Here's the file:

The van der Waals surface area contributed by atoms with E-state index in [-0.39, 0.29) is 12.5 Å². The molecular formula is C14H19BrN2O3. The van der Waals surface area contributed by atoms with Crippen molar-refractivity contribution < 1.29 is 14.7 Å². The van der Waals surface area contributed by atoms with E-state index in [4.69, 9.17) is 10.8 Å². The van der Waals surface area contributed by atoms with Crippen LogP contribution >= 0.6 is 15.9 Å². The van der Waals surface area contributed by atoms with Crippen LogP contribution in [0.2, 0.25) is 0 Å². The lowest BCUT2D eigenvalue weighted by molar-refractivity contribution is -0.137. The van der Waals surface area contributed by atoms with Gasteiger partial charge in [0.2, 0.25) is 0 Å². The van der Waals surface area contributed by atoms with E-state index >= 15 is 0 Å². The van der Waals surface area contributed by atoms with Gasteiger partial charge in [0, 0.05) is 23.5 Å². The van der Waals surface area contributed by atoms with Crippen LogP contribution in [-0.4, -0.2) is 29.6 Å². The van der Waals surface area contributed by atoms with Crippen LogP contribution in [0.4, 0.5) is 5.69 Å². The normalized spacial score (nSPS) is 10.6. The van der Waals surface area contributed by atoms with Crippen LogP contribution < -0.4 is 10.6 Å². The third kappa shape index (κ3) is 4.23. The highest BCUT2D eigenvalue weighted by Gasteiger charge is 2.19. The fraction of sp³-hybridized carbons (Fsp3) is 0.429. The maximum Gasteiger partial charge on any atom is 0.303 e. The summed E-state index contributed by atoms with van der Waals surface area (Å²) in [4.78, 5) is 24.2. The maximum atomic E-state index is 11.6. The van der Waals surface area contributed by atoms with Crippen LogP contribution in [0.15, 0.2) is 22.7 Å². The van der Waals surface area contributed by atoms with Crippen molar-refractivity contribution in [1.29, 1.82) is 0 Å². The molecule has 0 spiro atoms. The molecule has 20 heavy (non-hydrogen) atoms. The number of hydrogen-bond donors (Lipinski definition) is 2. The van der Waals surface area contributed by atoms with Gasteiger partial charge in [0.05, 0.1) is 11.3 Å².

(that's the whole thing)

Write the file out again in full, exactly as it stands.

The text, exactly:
The van der Waals surface area contributed by atoms with E-state index in [-0.39, 0.29) is 12.5 Å². The molecular formula is C14H19BrN2O3. The van der Waals surface area contributed by atoms with Crippen molar-refractivity contribution < 1.29 is 14.7 Å². The van der Waals surface area contributed by atoms with E-state index in [4.69, 9.17) is 10.8 Å². The van der Waals surface area contributed by atoms with Crippen LogP contribution >= 0.6 is 15.9 Å². The van der Waals surface area contributed by atoms with Crippen LogP contribution in [0.2, 0.25) is 0 Å². The lowest BCUT2D eigenvalue weighted by molar-refractivity contribution is -0.137. The van der Waals surface area contributed by atoms with Gasteiger partial charge in [0.2, 0.25) is 0 Å². The van der Waals surface area contributed by atoms with E-state index >= 15 is 0 Å². The van der Waals surface area contributed by atoms with Gasteiger partial charge in [0, 0.05) is 23.5 Å². The van der Waals surface area contributed by atoms with Crippen LogP contribution in [-0.4, -0.2) is 29.6 Å². The van der Waals surface area contributed by atoms with Crippen LogP contribution in [0.4, 0.5) is 5.69 Å². The normalized spacial score (nSPS) is 10.6. The van der Waals surface area contributed by atoms with Crippen LogP contribution < -0.4 is 10.6 Å². The third kappa shape index (κ3) is 4.23. The highest BCUT2D eigenvalue weighted by Gasteiger charge is 2.19. The fraction of sp³-hybridized carbons (Fsp3) is 0.429. The maximum Gasteiger partial charge on any atom is 0.303 e. The summed E-state index contributed by atoms with van der Waals surface area (Å²) in [4.78, 5) is 24.2. The maximum atomic E-state index is 11.6. The van der Waals surface area contributed by atoms with Crippen LogP contribution in [0.15, 0.2) is 22.7 Å². The van der Waals surface area contributed by atoms with Crippen molar-refractivity contribution in [1.29, 1.82) is 0 Å². The molecule has 0 spiro atoms. The molecule has 20 heavy (non-hydrogen) atoms. The number of hydrogen-bond donors (Lipinski definition) is 2. The van der Waals surface area contributed by atoms with Gasteiger partial charge in [0.05, 0.1) is 11.3 Å².